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�OH, THE PlACES YOU SHOULD GO� Powered By Docstoc
					     "Oh, The Places Journalists Should Go"
                                          Al Tompkins
                                      The Poynter Institute

Journalists must develop an "online state of mind." It is not enough to know where to find
 information, you must also set high standards for only using information from reliable,
                                      quotable sites.

              What are your standards for using material you find on the web?

              How do you advocate for training your staff to learn how to use the Internet?

              How could you encourage "internal experts" on your staff to teach others?

              How do you reward people who are willing to share their best information,
               sources, and sites?

              How easy is it for journalists in your organization to access the web?

              How easy is it to capture and use information you find (especially for television)?

              How do you manage up your bosses who most likely do not know as much as you
               (or your staff) about using online resources?
One of the best ways to, a) teach others to use the net and, b) manage up, is by using this
resource daily, hourly to improve your journalism. Here are some useful tools.

Daily story ideas-posted by 7:30am Monday-Friday-Al’s Morning Meeting

Useful Search Tools for Journalists
The motherload of news contacts-almanacs, maps, newspapers, airline schedules, wires, search
engines, photos, you name it. This is an assignment desk's dream- www.assignmenteditor.com
This site gets my vote as the single best site for journalists on the web. They recently added a
section for breaking news, where as soon as a big story breaks, they begin adding specific links
that will help guide your coverage. You might consider this one to be your default page.
1stHeadlines.com-a close second in the category of best journalism site.
http://www.1stheadlines.com is a fast and easy to load site that summarizes the leading
headlines for hundreds of newspapers and online news sites around the world.
Look at information on any publicly traded company by using 10K Wizard.
http://10kwizard.com/ . Also, a great place to learn about executive compensation, lawsuits and
inside trading since all of that is disclosed in SEC (Securities and Exchange Commission)

Who owns your state lawmakers, what conflicts do state lawmakers have with the
legislation they are considering or agencies they regulate?
See a state by state map to check the actual filings lawmakers must file to disclose a conflict of
interest. Many states require net worth statements too. http://www.50statesonline.org/cgi-
The 50-state project by the Center for Public Integrity, a watchdog group:
http://www.50statesonline.org/ A two-year investigation found startling conflicts of interest and
other flaws in the system of state government, affecting policy decisions on everything from
education to nuclear waste, taxes to health care
May We Tape? A state by state listing of laws about how and when it is legal for you to tape a
phone conversation or an undercover conversation from Reporters Committee for Freedom of the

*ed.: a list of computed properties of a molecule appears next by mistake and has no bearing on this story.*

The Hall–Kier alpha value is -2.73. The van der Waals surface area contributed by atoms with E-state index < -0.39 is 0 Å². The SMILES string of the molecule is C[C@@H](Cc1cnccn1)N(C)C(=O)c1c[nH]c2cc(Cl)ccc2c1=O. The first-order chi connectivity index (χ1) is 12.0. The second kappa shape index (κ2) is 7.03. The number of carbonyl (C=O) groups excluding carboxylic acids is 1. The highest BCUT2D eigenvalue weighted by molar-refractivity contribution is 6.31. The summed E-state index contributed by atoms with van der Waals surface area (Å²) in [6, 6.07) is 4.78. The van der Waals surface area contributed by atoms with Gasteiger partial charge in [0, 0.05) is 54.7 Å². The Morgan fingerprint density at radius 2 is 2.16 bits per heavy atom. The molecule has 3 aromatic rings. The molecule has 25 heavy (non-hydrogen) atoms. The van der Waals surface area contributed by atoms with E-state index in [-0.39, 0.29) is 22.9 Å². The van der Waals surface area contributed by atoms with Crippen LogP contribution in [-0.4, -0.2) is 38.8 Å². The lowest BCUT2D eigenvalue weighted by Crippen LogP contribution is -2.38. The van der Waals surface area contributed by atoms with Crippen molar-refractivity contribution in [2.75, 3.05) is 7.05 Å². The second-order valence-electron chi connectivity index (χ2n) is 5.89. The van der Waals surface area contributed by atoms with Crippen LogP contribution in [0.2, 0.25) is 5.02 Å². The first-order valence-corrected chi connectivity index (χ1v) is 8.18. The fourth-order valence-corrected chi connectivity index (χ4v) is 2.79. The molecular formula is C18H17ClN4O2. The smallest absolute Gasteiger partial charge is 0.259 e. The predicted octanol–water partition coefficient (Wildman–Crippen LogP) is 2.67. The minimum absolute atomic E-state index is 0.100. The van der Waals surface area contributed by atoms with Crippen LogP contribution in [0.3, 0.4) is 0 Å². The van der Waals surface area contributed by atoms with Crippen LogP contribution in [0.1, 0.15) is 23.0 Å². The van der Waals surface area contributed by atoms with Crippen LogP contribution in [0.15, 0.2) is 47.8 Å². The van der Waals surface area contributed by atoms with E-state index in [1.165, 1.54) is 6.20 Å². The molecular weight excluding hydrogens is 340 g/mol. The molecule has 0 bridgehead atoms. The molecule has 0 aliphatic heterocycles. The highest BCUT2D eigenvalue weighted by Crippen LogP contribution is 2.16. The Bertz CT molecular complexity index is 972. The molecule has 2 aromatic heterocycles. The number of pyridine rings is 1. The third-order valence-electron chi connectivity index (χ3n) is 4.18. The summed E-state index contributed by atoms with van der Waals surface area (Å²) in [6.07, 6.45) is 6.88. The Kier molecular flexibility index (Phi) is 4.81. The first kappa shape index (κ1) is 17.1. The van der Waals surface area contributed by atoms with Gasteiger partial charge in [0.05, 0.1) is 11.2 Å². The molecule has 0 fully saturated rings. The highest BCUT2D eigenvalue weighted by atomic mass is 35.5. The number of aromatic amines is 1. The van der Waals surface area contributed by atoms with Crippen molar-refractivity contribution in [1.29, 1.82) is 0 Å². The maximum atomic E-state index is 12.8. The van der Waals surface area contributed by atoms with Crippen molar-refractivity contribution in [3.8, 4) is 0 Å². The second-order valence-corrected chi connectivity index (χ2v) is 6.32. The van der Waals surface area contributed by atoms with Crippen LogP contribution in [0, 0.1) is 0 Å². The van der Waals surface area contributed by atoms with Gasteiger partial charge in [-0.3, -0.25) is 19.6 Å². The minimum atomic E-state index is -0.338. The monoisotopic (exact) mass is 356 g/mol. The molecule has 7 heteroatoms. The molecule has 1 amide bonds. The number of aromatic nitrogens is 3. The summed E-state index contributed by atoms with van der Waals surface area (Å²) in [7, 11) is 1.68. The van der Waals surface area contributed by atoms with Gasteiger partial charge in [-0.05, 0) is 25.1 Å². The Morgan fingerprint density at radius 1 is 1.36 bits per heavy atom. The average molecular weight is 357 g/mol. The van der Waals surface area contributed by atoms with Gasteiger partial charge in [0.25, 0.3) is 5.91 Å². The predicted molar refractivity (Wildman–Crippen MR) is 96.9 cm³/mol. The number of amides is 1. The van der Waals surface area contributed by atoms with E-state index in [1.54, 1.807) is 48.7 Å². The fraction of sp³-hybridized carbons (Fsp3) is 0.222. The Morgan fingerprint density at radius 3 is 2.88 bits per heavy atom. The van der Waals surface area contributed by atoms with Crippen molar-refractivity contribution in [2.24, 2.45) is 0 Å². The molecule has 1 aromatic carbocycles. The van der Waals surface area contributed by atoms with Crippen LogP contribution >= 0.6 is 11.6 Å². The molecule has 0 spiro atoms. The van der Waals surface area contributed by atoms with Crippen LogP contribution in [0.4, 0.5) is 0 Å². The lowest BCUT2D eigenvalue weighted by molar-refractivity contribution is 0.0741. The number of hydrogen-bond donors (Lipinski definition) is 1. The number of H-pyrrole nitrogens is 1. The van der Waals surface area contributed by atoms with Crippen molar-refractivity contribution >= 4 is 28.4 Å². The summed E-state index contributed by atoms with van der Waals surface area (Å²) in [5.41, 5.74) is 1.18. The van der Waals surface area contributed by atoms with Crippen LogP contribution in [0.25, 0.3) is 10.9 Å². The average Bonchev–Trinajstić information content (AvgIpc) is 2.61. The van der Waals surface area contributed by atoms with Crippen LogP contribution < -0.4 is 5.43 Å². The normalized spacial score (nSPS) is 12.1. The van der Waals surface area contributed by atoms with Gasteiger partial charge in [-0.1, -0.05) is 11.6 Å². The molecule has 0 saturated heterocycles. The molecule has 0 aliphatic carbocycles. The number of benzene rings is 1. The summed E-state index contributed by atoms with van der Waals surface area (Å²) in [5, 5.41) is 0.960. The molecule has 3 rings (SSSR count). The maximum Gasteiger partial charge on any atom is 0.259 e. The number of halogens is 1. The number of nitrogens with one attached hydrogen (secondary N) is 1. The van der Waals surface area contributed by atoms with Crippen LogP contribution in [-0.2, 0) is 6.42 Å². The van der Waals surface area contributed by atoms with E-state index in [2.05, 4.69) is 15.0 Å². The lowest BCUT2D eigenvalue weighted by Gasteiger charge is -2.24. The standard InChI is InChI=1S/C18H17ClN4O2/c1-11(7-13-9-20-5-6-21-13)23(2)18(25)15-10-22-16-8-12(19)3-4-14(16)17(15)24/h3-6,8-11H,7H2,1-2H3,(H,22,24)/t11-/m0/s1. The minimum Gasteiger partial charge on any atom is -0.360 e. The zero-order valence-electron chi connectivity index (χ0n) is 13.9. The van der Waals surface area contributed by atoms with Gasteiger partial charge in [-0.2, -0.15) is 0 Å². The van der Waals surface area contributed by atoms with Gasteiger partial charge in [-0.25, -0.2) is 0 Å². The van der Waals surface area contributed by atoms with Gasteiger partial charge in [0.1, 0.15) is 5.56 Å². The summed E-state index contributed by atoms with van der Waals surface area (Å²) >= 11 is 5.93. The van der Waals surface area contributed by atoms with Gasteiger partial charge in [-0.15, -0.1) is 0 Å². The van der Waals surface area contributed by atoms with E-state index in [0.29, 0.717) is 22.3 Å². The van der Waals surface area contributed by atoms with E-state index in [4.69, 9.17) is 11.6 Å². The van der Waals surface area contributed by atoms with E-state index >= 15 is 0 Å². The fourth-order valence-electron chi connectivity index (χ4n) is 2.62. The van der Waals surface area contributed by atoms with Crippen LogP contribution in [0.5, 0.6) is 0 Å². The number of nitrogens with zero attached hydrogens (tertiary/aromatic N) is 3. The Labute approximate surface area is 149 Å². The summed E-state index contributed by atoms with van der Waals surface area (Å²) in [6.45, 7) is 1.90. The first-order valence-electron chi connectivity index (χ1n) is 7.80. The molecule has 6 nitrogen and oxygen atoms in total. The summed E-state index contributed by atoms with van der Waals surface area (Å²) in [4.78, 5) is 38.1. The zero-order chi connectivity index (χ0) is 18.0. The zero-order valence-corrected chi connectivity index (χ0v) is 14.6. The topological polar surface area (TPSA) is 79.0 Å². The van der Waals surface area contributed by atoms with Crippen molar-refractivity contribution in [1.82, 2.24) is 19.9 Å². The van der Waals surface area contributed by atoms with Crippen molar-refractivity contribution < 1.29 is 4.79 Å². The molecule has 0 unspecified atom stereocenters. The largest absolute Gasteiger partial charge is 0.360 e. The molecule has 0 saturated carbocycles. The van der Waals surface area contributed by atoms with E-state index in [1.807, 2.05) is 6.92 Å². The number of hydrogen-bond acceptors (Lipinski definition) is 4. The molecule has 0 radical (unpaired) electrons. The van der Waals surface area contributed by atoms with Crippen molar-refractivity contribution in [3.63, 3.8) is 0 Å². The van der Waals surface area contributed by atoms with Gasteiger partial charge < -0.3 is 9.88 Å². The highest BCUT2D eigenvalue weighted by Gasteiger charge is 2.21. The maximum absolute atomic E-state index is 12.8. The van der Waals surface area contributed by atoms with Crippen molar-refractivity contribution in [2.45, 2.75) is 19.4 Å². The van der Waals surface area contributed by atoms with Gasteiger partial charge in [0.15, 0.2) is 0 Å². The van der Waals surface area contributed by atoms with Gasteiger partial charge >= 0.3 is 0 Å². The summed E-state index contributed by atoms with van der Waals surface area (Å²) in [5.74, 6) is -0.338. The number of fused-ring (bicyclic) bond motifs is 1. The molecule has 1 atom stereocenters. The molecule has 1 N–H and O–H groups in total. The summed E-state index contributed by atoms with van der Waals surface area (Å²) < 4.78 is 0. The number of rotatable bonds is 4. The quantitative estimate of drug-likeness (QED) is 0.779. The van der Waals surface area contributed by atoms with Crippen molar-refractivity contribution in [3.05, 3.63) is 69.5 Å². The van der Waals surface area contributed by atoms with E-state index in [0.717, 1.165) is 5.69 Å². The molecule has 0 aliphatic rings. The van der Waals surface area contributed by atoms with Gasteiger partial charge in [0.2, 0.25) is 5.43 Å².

Press http://www.rcfp.org/taping/index.html

Juvenile Court laws-a state by state guide: http://www.rcfp.org/juvcts/index.html
What are your rights as a reporter to get into public places and/or private places

Cost of Living Calculator. Uses the Consumer Price Index and is useful in comparing budgets,
income, spending from one year to another. http://www.newsengin.com/neFreeTools.nsf/CPIcalc
Online Conversion – tons of other calculators http://www.onlineconversion.com
Everything from distance to weights and measurements to wind chill.
Try this site for calculating percentages- (what is _% of __.)
More help figuring percentages. http://www.kricar.com/tools/perc.html

Automatically converts numbers to Roman Numerals

Driving distance between two cities calculator:

Calculate blood alcohol levels. All you need is weight of person, how long they drank and
how many drinks they consumed. Plug them in: http://www.onlineconversion.com/bac.htm
How old is somebody in dog years? http://www.onlineconversion.com/dogyears.htm

Is that person dead? A place to look. They also list names of people who have been
reported to be dead, but are ALIVE http://www.dpsinfo.com/dps.html
Biographies of famous people. This dictionary covers more than 28,000 notable men and
women who have shaped our world from ancient times to the present day.
Find a person in the US or Canada. http://www.anywho.com
The best national crime stats page I know of: http://crime.org/ it is a great place to find
campus crime stats, crime rates, historic data and national links.

National Criminal Justice Reference Service searches 1,500 publications.

Unravel IP addresses, host or name servers to figure out who is writing or hosting what. This
is a one-stop shopping center. http://www.networksolutions.com/cgi-bin/whois/whois

Another all purpose website search tool if you have a website name and need to know who
runs it. Also, useful if all you have is an ISP number, can trace backward to identify the user.
Very useful in decoding who is posting to a listserv or bulletin board.

2000 Statistical Abstract-including state rankings on everything from infant mortality to
average pay to number of physicians per population:
2000 City Rankings from Statistical Abstract http://www.census.gov/Press-
Covering the Census in 2001 - a guide. Snapshots and interesting trends-emailed straight to
you- http://www.census.gov/
Does it say that in the Bible? Bible Gateway searches the Bible in 6 translations. You type in
verse or type in keywords and it finds the verse. Very easy to use.